Autumn colour arrives at Stourhead

As Stourhead in Wiltshire begins to witness the first signs of autumn colour appearing across the garden and wider estate, Alan Power, Stourhead’s head gardener, gears up to tell Radio 4’s PM about the changing landscape.

“This world-famous garden is starting to show signs of autumn’s arrival with golden, orange and red hues beginning to appear in the trees including the acers, the tulip trees and American oaks,” says Alan.

“Every autumn at Stourhead is strikingly distinct, with different types of trees changing at different times. The shorter days and a decent cold snap help to stimulate the chemical processes in the trees and increase the intensity and colour of the leaf foliage.

“Due to the sheltered position of the garden, situated in a valley, Stourhead’s trees generally turn slower than other areas. This means that visitors can experience a slow and gradual change in the garden, always offering a new scene if visited repeatedly over the autumn period.”

To help visitors who are planning to visit this autumn, Stourhead has once again set up the ‘leafline’. By phoning 01747 841152 visitors planning a trip will be able to hear a weekly update on the autumn colours in the garden from Alan Power.

London gardens open up over summer weekend

More than 200 gardens in the heart of London will open their doors for a weekend of celebrations this weekend as part of Open Garden Squares Weekend organised by the London Parks and Gardens Trust.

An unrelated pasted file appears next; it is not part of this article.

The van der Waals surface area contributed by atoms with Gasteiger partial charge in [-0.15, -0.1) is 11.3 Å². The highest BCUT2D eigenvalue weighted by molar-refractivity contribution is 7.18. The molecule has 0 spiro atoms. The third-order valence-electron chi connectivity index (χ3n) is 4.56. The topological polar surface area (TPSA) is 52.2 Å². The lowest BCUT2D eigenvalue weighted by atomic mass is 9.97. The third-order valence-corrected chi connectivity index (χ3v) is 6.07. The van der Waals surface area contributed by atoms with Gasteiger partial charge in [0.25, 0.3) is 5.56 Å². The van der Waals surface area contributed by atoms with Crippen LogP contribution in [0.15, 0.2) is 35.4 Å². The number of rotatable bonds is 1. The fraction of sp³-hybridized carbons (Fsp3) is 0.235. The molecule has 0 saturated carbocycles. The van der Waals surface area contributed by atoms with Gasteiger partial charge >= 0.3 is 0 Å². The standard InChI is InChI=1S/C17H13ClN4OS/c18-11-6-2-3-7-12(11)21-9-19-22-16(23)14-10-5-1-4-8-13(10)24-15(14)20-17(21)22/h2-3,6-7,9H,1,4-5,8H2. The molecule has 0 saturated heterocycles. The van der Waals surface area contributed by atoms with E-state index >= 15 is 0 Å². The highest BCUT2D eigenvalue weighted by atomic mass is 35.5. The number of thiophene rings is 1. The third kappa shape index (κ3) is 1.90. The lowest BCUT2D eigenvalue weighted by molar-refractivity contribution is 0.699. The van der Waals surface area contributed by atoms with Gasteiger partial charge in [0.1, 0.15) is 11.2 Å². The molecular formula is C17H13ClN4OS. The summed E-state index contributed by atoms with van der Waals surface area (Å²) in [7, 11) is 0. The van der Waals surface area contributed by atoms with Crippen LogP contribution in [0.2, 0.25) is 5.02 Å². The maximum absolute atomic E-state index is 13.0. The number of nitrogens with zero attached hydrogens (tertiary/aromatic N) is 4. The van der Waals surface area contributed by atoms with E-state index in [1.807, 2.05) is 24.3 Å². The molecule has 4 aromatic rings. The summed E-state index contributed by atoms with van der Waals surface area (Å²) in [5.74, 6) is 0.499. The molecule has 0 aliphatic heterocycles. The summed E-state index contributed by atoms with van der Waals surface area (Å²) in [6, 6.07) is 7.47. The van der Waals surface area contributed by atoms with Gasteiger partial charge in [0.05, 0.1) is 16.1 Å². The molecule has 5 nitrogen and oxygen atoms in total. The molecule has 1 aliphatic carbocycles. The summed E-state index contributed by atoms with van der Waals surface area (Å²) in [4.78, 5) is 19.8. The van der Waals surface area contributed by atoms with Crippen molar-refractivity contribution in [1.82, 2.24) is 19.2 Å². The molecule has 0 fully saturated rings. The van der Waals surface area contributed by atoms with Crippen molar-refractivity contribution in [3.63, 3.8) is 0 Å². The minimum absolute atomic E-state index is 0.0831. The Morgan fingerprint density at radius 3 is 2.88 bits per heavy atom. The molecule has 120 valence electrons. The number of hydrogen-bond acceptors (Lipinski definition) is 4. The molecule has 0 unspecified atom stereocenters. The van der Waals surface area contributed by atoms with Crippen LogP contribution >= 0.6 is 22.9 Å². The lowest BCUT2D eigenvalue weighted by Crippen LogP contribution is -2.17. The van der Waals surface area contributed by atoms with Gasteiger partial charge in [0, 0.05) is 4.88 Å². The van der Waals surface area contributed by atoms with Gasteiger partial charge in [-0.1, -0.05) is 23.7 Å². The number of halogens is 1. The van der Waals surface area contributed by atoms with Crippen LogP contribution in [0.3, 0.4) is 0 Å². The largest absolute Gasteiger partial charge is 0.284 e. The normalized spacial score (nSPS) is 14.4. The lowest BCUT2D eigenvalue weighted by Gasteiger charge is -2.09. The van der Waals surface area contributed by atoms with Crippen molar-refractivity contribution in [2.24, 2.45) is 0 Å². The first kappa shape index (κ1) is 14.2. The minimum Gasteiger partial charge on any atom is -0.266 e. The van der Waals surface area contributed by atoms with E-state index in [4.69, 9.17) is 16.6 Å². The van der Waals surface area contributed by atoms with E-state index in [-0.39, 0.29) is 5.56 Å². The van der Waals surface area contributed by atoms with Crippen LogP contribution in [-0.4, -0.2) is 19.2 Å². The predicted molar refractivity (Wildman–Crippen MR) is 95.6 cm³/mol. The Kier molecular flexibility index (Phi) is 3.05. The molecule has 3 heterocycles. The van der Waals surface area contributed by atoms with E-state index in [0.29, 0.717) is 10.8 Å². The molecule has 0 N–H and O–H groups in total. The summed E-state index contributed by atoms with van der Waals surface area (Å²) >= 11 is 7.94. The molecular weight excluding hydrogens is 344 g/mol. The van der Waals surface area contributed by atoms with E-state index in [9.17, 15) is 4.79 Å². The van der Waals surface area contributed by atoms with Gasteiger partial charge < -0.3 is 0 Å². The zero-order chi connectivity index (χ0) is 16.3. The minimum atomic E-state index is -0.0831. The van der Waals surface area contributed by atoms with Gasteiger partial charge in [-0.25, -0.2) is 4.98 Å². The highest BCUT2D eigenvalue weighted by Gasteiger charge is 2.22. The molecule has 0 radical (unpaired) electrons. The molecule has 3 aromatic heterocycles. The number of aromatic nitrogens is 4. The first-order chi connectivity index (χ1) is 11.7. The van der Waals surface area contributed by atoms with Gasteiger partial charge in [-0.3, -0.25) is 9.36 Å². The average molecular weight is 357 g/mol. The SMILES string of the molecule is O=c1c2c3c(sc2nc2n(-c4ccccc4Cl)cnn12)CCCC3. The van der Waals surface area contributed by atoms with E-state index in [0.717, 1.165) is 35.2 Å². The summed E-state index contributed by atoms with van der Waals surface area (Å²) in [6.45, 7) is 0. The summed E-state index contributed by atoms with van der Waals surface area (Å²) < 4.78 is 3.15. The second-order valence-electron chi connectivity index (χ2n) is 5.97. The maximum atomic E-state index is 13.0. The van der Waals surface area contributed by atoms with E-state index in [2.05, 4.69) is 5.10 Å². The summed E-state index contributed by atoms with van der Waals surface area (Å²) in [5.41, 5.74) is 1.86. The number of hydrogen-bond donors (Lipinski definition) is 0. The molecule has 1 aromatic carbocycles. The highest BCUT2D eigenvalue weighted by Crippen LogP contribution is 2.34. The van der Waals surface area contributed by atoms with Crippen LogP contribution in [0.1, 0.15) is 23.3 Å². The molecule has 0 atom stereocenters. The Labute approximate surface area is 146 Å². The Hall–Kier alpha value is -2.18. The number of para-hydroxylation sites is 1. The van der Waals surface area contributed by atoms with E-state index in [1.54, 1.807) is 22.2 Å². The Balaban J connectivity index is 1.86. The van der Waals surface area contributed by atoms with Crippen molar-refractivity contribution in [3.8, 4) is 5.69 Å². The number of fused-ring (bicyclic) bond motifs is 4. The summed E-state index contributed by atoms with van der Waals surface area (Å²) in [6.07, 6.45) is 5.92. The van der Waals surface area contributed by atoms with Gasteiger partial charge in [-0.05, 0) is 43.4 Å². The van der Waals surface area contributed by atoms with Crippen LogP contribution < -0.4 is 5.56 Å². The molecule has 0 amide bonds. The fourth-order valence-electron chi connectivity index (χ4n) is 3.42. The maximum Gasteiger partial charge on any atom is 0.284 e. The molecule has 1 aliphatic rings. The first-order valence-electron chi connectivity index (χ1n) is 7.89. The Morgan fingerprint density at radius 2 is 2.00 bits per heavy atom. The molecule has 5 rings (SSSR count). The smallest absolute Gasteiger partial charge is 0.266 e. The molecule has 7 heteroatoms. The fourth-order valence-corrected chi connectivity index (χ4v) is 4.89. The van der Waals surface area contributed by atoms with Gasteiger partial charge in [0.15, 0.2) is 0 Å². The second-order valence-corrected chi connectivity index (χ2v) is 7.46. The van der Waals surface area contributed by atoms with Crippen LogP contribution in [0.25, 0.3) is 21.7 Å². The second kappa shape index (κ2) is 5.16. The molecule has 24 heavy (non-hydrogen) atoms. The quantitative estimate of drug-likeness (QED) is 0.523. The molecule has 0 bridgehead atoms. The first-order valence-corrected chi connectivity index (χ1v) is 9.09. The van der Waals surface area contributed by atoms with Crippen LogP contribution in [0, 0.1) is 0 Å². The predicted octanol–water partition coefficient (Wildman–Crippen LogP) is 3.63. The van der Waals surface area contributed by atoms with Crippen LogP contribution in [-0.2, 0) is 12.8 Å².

Over two days on 18 – 19 June, visitors can explore the vast number of urban green spaces in the capital. From roof gardens to community parks, schools to hospitals, the gardens are spread throughout the city.

The National Trust will open up seven of its gardens across London for the event, inviting visitors to discover the history, heritage and hidden stories of these city gardens.

Fenton House and Garden

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Credit National Trust Images/Sarah Jackson

Fenton House has extensive and innovative walled gardens, with formal walks and lawns, a rose garden, kitchen garden and a historic orchard.

In June, the rose garden comes into its own, with stems bowing under the weight of scented blooms. Cottage garden in style and feel, roses are under planted with traditional cottage favourites like phlox, foxgloves, poppies and London Pride, and herbs like sage.

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‘Chamber of secrets’ brings Cliveden’s ghosts to life

Pic, A historic chamber will open to visitors at the National Trust's Cliveden following conservation work, NT Images-John MillarAs the glamorous Cliveden Estate in Buckinghamshire celebrates its 350th anniversary, an historic chamber located below the South Terrace is opening for the first time in 30 years, inviting visitors to help the National Trust solve the mystery of its past.

From the notorious 2nd Duke of Buckingham who built the first house for his mistress before fatally wounding her husband, to the focus of the Profumo affair in the 1960s, Cliveden has long been a place of scandal and intrigue.

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63% more plants blooming in this year’s annual Valentine’s flower count

National Trust Garden teams in South West England have been busy recording flowers in bloom in this year’s annual Valentine’s Flower Count, with nearly all gardens showing an increase on last year.